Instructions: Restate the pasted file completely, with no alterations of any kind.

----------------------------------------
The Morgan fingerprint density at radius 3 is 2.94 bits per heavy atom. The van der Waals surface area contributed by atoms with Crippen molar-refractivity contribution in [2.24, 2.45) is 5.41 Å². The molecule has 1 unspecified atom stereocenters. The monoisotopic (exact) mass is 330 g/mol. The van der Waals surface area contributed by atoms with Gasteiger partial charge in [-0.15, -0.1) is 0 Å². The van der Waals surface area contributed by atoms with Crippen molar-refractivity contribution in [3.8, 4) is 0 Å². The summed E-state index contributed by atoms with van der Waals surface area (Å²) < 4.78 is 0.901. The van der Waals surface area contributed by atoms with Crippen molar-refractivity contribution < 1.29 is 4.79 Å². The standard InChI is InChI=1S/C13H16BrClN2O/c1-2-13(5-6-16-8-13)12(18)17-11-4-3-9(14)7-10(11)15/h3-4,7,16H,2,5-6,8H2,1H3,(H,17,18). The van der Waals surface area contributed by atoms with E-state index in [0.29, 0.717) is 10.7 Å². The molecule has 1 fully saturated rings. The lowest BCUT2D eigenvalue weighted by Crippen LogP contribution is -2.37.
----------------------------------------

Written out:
The Morgan fingerprint density at radius 3 is 2.94 bits per heavy atom. The van der Waals surface area contributed by atoms with Crippen molar-refractivity contribution in [2.24, 2.45) is 5.41 Å². The molecule has 1 unspecified atom stereocenters. The monoisotopic (exact) mass is 330 g/mol. The van der Waals surface area contributed by atoms with Gasteiger partial charge in [-0.15, -0.1) is 0 Å². The van der Waals surface area contributed by atoms with Crippen molar-refractivity contribution in [3.8, 4) is 0 Å². The summed E-state index contributed by atoms with van der Waals surface area (Å²) < 4.78 is 0.901. The van der Waals surface area contributed by atoms with Crippen molar-refractivity contribution < 1.29 is 4.79 Å². The standard InChI is InChI=1S/C13H16BrClN2O/c1-2-13(5-6-16-8-13)12(18)17-11-4-3-9(14)7-10(11)15/h3-4,7,16H,2,5-6,8H2,1H3,(H,17,18). The van der Waals surface area contributed by atoms with E-state index in [0.29, 0.717) is 10.7 Å². The molecule has 1 fully saturated rings. The lowest BCUT2D eigenvalue weighted by Crippen LogP contribution is -2.37.